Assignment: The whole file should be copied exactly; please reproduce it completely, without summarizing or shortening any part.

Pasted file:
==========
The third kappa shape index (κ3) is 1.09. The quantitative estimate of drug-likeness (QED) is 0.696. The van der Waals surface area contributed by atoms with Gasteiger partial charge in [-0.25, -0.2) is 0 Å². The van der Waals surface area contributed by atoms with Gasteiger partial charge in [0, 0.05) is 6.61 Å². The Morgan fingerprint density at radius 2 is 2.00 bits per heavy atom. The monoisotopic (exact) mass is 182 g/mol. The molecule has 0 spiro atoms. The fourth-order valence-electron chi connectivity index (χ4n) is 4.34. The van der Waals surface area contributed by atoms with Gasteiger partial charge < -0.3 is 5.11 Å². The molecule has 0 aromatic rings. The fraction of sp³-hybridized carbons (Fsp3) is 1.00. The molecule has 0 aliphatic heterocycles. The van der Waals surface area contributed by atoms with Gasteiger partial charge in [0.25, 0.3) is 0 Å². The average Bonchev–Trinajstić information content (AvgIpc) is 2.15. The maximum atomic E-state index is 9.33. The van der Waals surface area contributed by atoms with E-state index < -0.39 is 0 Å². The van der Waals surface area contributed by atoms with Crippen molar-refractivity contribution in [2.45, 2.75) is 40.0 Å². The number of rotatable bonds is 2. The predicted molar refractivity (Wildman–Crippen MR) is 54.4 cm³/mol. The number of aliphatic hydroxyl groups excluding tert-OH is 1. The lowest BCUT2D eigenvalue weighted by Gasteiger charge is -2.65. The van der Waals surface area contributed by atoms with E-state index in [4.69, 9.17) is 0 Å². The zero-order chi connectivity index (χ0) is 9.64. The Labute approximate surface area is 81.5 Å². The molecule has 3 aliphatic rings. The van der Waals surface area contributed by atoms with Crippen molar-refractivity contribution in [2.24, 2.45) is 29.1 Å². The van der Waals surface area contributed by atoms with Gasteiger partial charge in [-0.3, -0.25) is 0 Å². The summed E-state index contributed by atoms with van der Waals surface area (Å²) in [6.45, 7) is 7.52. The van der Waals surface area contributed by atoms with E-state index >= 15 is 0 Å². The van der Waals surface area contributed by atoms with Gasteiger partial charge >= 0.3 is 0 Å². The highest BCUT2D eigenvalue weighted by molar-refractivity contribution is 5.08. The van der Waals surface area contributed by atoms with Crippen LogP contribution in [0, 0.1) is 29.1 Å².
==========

The third kappa shape index (κ3) is 1.09. The quantitative estimate of drug-likeness (QED) is 0.696. The van der Waals surface area contributed by atoms with Gasteiger partial charge in [-0.25, -0.2) is 0 Å². The van der Waals surface area contributed by atoms with Gasteiger partial charge in [0, 0.05) is 6.61 Å². The Morgan fingerprint density at radius 2 is 2.00 bits per heavy atom. The monoisotopic (exact) mass is 182 g/mol. The molecule has 0 spiro atoms. The fourth-order valence-electron chi connectivity index (χ4n) is 4.34. The van der Waals surface area contributed by atoms with Gasteiger partial charge < -0.3 is 5.11 Å². The molecule has 0 aromatic rings. The fraction of sp³-hybridized carbons (Fsp3) is 1.00. The molecule has 0 aliphatic heterocycles. The van der Waals surface area contributed by atoms with Gasteiger partial charge in [0.25, 0.3) is 0 Å². The average Bonchev–Trinajstić information content (AvgIpc) is 2.15. The maximum atomic E-state index is 9.33. The van der Waals surface area contributed by atoms with E-state index < -0.39 is 0 Å². The van der Waals surface area contributed by atoms with Crippen molar-refractivity contribution in [2.45, 2.75) is 40.0 Å². The number of rotatable bonds is 2. The predicted molar refractivity (Wildman–Crippen MR) is 54.4 cm³/mol. The number of aliphatic hydroxyl groups excluding tert-OH is 1. The lowest BCUT2D eigenvalue weighted by Gasteiger charge is -2.65. The van der Waals surface area contributed by atoms with E-state index in [4.69, 9.17) is 0 Å². The zero-order chi connectivity index (χ0) is 9.64. The Labute approximate surface area is 81.5 Å². The molecule has 3 aliphatic rings. The van der Waals surface area contributed by atoms with Crippen molar-refractivity contribution in [2.24, 2.45) is 29.1 Å². The van der Waals surface area contributed by atoms with Gasteiger partial charge in [-0.3, -0.25) is 0 Å². The summed E-state index contributed by atoms with van der Waals surface area (Å²) in [6.45, 7) is 7.52. The van der Waals surface area contributed by atoms with E-state index >= 15 is 0 Å². The van der Waals surface area contributed by atoms with Gasteiger partial charge >= 0.3 is 0 Å². The highest BCUT2D eigenvalue weighted by molar-refractivity contribution is 5.08. The van der Waals surface area contributed by atoms with Crippen LogP contribution in [0, 0.1) is 29.1 Å².